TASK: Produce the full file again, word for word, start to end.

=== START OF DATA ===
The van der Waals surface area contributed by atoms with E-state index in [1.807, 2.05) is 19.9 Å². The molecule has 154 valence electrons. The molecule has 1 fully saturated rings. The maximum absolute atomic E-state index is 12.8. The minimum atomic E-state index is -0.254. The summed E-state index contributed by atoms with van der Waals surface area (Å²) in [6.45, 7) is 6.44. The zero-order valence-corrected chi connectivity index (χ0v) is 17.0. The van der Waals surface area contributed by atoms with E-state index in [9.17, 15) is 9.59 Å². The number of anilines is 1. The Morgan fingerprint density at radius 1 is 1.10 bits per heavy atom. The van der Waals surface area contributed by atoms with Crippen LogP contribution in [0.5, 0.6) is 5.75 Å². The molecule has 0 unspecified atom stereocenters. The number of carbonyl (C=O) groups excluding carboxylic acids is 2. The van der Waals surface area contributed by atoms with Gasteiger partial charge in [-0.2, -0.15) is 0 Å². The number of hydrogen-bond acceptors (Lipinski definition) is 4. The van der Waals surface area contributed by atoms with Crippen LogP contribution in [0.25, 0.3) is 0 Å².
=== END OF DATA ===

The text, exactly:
The van der Waals surface area contributed by atoms with E-state index in [1.807, 2.05) is 19.9 Å². The molecule has 154 valence electrons. The molecule has 1 fully saturated rings. The maximum absolute atomic E-state index is 12.8. The minimum atomic E-state index is -0.254. The summed E-state index contributed by atoms with van der Waals surface area (Å²) in [6.45, 7) is 6.44. The zero-order valence-corrected chi connectivity index (χ0v) is 17.0. The van der Waals surface area contributed by atoms with E-state index in [9.17, 15) is 9.59 Å². The number of anilines is 1. The Morgan fingerprint density at radius 1 is 1.10 bits per heavy atom. The van der Waals surface area contributed by atoms with Crippen LogP contribution in [0.5, 0.6) is 5.75 Å². The molecule has 0 unspecified atom stereocenters. The number of carbonyl (C=O) groups excluding carboxylic acids is 2. The van der Waals surface area contributed by atoms with Gasteiger partial charge in [-0.2, -0.15) is 0 Å². The number of hydrogen-bond acceptors (Lipinski definition) is 4. The van der Waals surface area contributed by atoms with Crippen LogP contribution in [0.25, 0.3) is 0 Å².